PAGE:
The science may be overwhelming but the critics still win the public relations battles. A correspondence to a journal that claims transgenic Bt corn harms the Monarch butterfly wins wide publicity in spite of the fact that the piece had been previously peer-reviewed and rejected by the same journal and by another respected journal. An activist dressed as a butterfly makes great TV and newspaper pictorials and spreads the activist's message far and wide leaving a lasting impression in the public's mind. A large number of peer-reviewed articles in leading journals based on major field studies that found that the Bt corn caused less damage to the butterfly than did any other method of growing the crop, were not newsworthy, and therefore never entered the broader public's mind. Some of the research was published before the study that found harm, and there were six multi-authored, peer-reviewed articles in PNAS - Proceedings of the National Academy of Sciences of the United States of America - based on field research (for bibliographic detail, see DeGregori 2004, 115-116). Given that Bt corn has considerably reduced pesticide use and that Bt cotton has led to a 50% reduction in pesticide use - roughly 2 million pounds in the U.S, beneficial, non-target insects, such as the Monarch butterfly have actually fared "much better under these conditions" as has the environment overall from transgenic crops (Gewin 2004).
A new strategy is needed if the larger battles are to be won. If the activists argue for the consumerís right to know what they are eating, we ought to call their hand and raise them. We do not have to accept their position to argue that if the consumers have a right to know about transgenic breeding of food crops, they also have a right to know about the other forms of breeding that have created modern agriculture.
Many of our crops are products of "unnatural" species crosses that "nature" somehow did with humans involved only to the extent of selection. Modern bread-wheat is the product of three such crosses, while human plant breeding crossed the species barrier as early as 1884 with a sterile cross of wheat and rye. Modern agronomy, however, has allowed us to increase the diversity of wheat varieties from this narrow genetic base. For example, "wheat agriculture in the United States has experienced an increase in the number of varieties grown from 126 in 1919 to 469 in 1984" (Dalrymple 1988, cited in Brush 2004, 36, see also Cox 1991). Read on at http://www.butterfliesandwheels.com/articleprint.php?num=76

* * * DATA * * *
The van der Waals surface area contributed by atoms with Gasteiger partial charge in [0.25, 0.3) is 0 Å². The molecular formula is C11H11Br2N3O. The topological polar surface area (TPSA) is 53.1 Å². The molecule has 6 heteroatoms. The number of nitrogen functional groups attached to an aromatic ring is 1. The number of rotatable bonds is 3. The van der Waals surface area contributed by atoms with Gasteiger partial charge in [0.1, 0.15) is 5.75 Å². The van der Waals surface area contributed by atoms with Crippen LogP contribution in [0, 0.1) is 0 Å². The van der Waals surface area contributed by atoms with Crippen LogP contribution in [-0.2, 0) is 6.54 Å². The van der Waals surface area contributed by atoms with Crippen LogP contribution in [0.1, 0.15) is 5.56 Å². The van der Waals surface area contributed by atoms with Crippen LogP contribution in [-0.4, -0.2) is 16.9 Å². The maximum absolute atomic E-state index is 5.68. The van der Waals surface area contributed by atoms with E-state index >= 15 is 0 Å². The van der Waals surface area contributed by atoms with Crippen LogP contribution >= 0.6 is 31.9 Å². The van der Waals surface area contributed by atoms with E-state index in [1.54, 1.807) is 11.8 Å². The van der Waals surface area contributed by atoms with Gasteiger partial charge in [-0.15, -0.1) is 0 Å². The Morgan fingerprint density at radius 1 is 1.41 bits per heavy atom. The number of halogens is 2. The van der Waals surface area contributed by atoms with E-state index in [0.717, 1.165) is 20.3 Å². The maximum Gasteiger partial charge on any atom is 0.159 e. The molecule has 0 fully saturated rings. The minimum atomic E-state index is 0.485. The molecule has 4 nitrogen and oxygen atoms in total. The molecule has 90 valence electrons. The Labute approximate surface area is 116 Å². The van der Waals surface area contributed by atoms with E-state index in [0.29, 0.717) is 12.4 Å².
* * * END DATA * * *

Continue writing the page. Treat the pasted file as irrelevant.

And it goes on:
Development of the International Life Sciences Institute Crop Composition Database
- Ridley, W., Shillito, R., Coats, I., Steiner, H., Shawgo, M., Phillips, A., Dussold, P., Kurtyka, L. 2004. Journal of Food Composition and Analysis. 17: 423-438.
In May 2003,the International Life Sciences Institute released an online comprehensive Crop Composition Database(http://www.cropcomposition.org) that provides up-to-date information on the natural variability in composition of conventional crops. The database is a compilation of data on the nutrients, anti-nutrients, and secondary metabolites for maize and soybean samples obtained from controlled field trials, in multiple world-wide locations over a 6-year period. .....The database complements existing food and nutrient databases and should be of interest to research and regulatory scientists in many areas such as plant biology, food science, and animal nutrition.
Ill Advising Indian Farmers About the Utility of Bt Cotton
- Shanthu Shantharam
I saw this news report in a Bangalore Daily called Deccan Herald http://www.deccanherald.com/deccanherald/aug182004/s4.asp.
It is hard to verify the truth of this report, but it is really bad if dealers, sales people and some government extension workers are ill advising farmers about the utility of Bt-cotton as alleged. No matter what the truth is, this is the kind of reportage that anti-GM forces will latch on to and go to town crying endlessly and discredit the technology. Hope someone responsible will verify this report and bring out the truth. This also points to the unsatisfactory stewardship of Bt-cotton by the purveyors.
Ausbiotech 2004 National Biotechnology Conference
- Brisbane Convention & Exhibition Centre , November 7 - 10, 2004 ††††††††